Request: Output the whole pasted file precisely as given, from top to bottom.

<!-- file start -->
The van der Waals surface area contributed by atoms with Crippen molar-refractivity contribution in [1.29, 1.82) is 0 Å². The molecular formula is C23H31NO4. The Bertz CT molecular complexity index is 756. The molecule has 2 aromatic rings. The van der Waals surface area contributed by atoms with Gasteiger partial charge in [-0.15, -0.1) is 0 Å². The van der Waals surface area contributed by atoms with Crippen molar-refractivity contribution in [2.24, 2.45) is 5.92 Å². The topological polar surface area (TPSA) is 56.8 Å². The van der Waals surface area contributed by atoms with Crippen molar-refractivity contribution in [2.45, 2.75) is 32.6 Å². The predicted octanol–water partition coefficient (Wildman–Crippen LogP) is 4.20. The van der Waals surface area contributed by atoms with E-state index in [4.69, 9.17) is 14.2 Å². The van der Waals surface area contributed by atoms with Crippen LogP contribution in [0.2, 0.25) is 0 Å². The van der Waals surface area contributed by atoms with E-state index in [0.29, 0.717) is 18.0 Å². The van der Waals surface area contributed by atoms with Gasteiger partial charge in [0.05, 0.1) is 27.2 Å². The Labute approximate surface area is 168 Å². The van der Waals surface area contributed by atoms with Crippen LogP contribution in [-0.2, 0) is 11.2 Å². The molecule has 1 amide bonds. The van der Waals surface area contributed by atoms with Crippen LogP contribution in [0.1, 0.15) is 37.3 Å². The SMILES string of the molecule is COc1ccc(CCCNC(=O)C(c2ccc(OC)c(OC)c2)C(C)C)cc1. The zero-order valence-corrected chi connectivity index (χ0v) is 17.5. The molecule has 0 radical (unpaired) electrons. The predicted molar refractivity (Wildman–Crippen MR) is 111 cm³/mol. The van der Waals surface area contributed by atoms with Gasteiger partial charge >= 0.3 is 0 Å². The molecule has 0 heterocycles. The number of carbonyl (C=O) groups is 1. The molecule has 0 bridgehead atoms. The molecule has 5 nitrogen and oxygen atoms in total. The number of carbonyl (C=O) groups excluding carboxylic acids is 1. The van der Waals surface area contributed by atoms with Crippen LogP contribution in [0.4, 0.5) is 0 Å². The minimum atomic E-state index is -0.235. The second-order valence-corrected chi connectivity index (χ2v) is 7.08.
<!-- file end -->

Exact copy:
The van der Waals surface area contributed by atoms with Crippen molar-refractivity contribution in [1.29, 1.82) is 0 Å². The molecular formula is C23H31NO4. The Bertz CT molecular complexity index is 756. The molecule has 2 aromatic rings. The van der Waals surface area contributed by atoms with Gasteiger partial charge in [-0.15, -0.1) is 0 Å². The van der Waals surface area contributed by atoms with Crippen molar-refractivity contribution in [2.24, 2.45) is 5.92 Å². The topological polar surface area (TPSA) is 56.8 Å². The van der Waals surface area contributed by atoms with Crippen molar-refractivity contribution in [2.45, 2.75) is 32.6 Å². The predicted octanol–water partition coefficient (Wildman–Crippen LogP) is 4.20. The van der Waals surface area contributed by atoms with E-state index in [4.69, 9.17) is 14.2 Å². The van der Waals surface area contributed by atoms with Crippen LogP contribution in [0.2, 0.25) is 0 Å². The van der Waals surface area contributed by atoms with E-state index in [0.29, 0.717) is 18.0 Å². The van der Waals surface area contributed by atoms with Gasteiger partial charge in [0.05, 0.1) is 27.2 Å². The Labute approximate surface area is 168 Å². The van der Waals surface area contributed by atoms with Crippen LogP contribution in [-0.2, 0) is 11.2 Å². The molecule has 1 amide bonds. The van der Waals surface area contributed by atoms with Crippen LogP contribution in [0.1, 0.15) is 37.3 Å². The SMILES string of the molecule is COc1ccc(CCCNC(=O)C(c2ccc(OC)c(OC)c2)C(C)C)cc1. The zero-order valence-corrected chi connectivity index (χ0v) is 17.5. The molecule has 0 radical (unpaired) electrons. The predicted molar refractivity (Wildman–Crippen MR) is 111 cm³/mol. The van der Waals surface area contributed by atoms with Gasteiger partial charge >= 0.3 is 0 Å². The molecule has 0 heterocycles. The number of carbonyl (C=O) groups is 1. The molecule has 0 bridgehead atoms. The molecule has 5 nitrogen and oxygen atoms in total. The number of carbonyl (C=O) groups excluding carboxylic acids is 1. The van der Waals surface area contributed by atoms with Crippen LogP contribution in [0.4, 0.5) is 0 Å². The minimum atomic E-state index is -0.235. The second-order valence-corrected chi connectivity index (χ2v) is 7.08.